Interior Design graduates may apply to take the NCIDQ (National Council for Interior Design Qualification) exam through the pathway for CIDA-accredited programs as outlined in NCIDQ’s “Examination Eligibility Paths” https://www.cidq.org/paths. Due to CIDA accreditation, TCU’s Interior Design program meets the educational requirements to apply to sit for the NCDIQ exam. In addition to graduation from a CIDA-accredited program, the application for the exam specifies minimum number of hours of verified work experience under a direct supervisor and/or sponsor as defined in the CIDQ paths link. For states where Interior Design is a regulated profession, passage of the NCIDQ exam is required for licensure or certification. Some states have additional requirements.

CIDQ Credentialing Information
https://www.cidq.org/credentials

CIDA PROFESSIONAL STANDARDS

The Professional Standards set forth by the Council for Interior Design Accreditation are used to evaluate interior design programs that prepare students for entry-level interior design practice and position them for future professional growth. CIDA is firmly committed to setting high standards for interior design education, challenging others to meet and exceed those standards, and seeking ways to continuously elevate and evolve the standards, thus significantly contributing to the advanced professionalism of the interior design field.

CIDA 2024 Professional Standards

 

Accreditation

The TCU interior design program is accredited by The Council for Interior Design Accreditation. CIDA has continuously accredited the curriculum since 1978. The CIDA-accredited program prepares students for the opportunity to complete the necessary steps to obtain state licensing or registration. This major is for the student planning a career as a licensed or registered designer with interior design and/or architectural firms.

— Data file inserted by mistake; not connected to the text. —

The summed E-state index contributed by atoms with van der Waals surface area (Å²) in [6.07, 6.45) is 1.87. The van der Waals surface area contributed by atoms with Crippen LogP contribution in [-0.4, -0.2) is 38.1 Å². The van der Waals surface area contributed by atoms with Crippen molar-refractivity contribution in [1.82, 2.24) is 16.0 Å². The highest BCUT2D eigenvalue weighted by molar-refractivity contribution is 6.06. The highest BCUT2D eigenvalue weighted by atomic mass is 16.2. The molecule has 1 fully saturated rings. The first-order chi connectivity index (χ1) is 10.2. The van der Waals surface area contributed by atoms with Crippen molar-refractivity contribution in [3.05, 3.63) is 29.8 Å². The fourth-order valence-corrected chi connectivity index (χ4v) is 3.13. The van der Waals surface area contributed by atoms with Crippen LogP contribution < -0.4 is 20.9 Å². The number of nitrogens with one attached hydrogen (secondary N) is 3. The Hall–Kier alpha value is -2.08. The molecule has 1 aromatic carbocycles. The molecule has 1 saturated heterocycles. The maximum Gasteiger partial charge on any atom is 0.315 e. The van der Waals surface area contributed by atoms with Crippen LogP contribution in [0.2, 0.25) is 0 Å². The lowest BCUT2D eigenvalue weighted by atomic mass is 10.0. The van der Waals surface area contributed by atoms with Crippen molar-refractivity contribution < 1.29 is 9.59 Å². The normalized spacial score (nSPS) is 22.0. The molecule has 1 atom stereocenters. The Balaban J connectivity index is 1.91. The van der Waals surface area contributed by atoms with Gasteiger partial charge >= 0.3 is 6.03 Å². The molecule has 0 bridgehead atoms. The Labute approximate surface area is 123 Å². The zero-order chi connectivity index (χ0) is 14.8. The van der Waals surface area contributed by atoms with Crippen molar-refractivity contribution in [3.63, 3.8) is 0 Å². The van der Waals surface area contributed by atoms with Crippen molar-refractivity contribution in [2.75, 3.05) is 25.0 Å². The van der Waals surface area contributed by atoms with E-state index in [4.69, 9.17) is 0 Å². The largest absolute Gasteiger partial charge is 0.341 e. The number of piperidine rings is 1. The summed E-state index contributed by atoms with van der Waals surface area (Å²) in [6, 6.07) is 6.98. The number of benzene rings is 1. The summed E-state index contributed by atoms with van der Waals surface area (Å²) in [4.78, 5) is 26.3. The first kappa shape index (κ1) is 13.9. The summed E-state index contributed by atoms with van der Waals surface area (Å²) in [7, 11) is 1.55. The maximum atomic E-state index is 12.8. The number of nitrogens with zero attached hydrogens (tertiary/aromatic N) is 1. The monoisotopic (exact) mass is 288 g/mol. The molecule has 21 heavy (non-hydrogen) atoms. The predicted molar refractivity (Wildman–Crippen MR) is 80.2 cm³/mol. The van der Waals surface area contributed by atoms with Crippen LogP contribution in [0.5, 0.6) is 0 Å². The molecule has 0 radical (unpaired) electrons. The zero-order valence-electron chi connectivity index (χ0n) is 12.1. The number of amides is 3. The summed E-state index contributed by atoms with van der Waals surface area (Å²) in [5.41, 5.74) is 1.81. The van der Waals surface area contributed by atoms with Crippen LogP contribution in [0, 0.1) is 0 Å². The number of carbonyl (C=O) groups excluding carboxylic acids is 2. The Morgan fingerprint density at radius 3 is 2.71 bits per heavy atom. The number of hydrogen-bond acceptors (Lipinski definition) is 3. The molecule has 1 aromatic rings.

The interior design program leading to the Bachelor of Fine Arts degree in Interior Design is accredited by the Council for Interior Design Accreditation, www.accredit-id.org, 206 Grandville Avenue, Suite 350, Grand Rapids, MI, 49503.

The CIDA-accredited program prepares students for entry-level interior design practice, for advanced study, and to apply for membership in professional interior design organizations. The BFA in Interior Design granted by Texas Christian University meets the educational requirement for eligibility to sit for the National Council for Interior Design Qualification Examination (NCIDQ Exam). For more information about NCIDQ Exam eligibility visit: https://www.cidq.org/eligibility-requirements.

Transfer Policy

After they have been accepted to the University, students wishing to transfer credits from another Interior Design program to TCU’s Interior Design program must submit a comprehensive portfolio including all syllabi, project/assignment descriptions from their previous institution, and studio project work to the attention of the Interior Design Program Coordinator. Once the materials are provided to the department they will be reviewed and assessed by interior design faculty. All transfer decisions are final.

Laptop Policy

Upon successful passage of the portfolio examination, students are required to purchase a PC laptop based upon specifications which are updated annually. A computer is not required for the first year in the program. Refer to the posted laptop policy. This policy will be updated annually in late spring with detailed system specifications, software requirements and program policies. Enrolled students are required to have a PC laptop computer and legally licensed CAD, 3D modeling, presentation and productivity software for use in their interior design courses.

The TCU interior design program does not endorse any particular computer manufacturer, brand or vendor. The specifications for interior design emphasize performance over any particular brand, but it must be a PC computer. Interior design courses will teach the software programs from the Microsoft Windows platform. Students will be responsible for resolving their own laptop technical issues.